The U.S. Supreme Court on Wednesday is set to hear arguments on whether colleges and universities can continue to favor minority candidates in admissions policies. Given that the court in 2003 approved such policies, its decision to take up the issue again suggests it may be looking to cut back on affirmative action.
The case before the court was brought by Abigail Fisher, a white woman who says the University of Texas denied her admission because of her race, in violation of the U.S. Constitution’s equal protection guarantee. The university says it must consider race as a factor in admissions, or minorities will be underrepresented on its campuses.
Several factors are tipping the scales against affirmative action this time around: For starters, the makeup of the court has become more conservative in the past nine years. Seven states have banned affirmative action, while polls show the U.S. public has grown increasingly opposed to racial preferences.
The court often takes up cases to resolve conflicts between two or more federal appeals courts - but no such conflict exists here, which could mean the court is looking to reexamine its own precedent. In agreeing to hear the case, the justices brushed off an argument by the University of Texas that the court need not take up the matter, since Fisher has already graduated from another school.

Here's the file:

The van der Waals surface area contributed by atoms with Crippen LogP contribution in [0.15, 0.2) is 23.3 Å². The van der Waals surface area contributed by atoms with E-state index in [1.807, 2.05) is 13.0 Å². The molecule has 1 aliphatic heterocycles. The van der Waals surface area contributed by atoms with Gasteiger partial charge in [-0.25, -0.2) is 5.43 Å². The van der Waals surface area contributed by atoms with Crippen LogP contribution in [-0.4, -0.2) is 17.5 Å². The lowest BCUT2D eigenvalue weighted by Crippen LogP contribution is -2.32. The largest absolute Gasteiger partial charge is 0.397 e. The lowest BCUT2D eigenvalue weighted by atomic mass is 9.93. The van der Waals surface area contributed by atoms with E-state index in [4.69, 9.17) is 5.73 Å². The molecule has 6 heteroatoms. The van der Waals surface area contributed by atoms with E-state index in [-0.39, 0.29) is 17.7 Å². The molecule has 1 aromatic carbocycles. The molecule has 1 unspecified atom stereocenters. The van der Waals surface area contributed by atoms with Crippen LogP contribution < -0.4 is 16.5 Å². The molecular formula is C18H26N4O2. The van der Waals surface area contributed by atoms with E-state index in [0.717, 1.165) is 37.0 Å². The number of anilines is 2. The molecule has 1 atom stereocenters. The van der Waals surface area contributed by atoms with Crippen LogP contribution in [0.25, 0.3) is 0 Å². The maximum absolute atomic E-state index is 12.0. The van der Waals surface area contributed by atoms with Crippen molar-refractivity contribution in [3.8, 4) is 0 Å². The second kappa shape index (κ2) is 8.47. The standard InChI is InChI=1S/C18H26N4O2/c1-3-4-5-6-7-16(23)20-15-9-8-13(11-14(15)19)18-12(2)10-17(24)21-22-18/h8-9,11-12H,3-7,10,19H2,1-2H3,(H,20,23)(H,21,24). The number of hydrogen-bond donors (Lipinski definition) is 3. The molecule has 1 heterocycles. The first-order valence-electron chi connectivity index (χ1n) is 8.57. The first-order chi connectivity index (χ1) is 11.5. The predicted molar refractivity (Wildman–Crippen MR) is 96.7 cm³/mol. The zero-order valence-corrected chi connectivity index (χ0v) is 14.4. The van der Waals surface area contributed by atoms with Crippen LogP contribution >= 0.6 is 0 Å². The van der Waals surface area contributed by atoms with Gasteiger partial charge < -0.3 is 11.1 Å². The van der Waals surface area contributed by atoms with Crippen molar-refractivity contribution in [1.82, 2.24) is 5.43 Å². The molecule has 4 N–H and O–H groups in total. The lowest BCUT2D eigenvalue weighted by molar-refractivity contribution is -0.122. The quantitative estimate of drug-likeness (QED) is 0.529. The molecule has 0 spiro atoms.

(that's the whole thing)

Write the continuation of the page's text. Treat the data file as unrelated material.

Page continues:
One likely supporter of affirmative action, Justice Elena Kagan, has recused herself. She gave no reason, but it is likely she decided to step aside because she worked on the case in her previous job as U.S. Solicitor General.
That leaves eight justices to hear the case. Four conservatives, Chief Justice John Roberts and Justices Antonin Scalia, Clarence Thomas and Samuel Alito, are expected to reject the University of Texas program. The fifth conservative, Anthony Kennedy, is often thought of as a swing vote. He has voted with the conservative wing on this issue in the past but has also acknowledged a need for racial diversity on campuses. A 4-4 tie would affirm the lower court, which rejected Fisher’s challenge.
A broad ruling by the court could wipe out affirmative action programs in the 43 state school systems that still allow racial preferences, as well as those at thousands of private colleges and universities. The court could also rule narrowly and disallow only the Texas program, or it could approve the Texas approach.
HOW TEXAS DOES IT
The University of Texas fills most of its entering class of freshmen using a policy that grants automatic admission to in-state s t udents in the top 10 percent of their high school class. For the remaining slots, it considers an applicant’s race as one of many factors to improve diversity.
That approach stems from the university’s fraught experience with affirmative action and its efforts to maintain diversity on campus. I n 1996 a federal appeals court barred state universities in Texas, Louisiana and Mississippi from considering race as a factor when admitting students. That ruling, Hopwood v. Texas, caused minority enrollment at the University of Texas to plunge, with the number of black students falling by 40 percent, according to the university.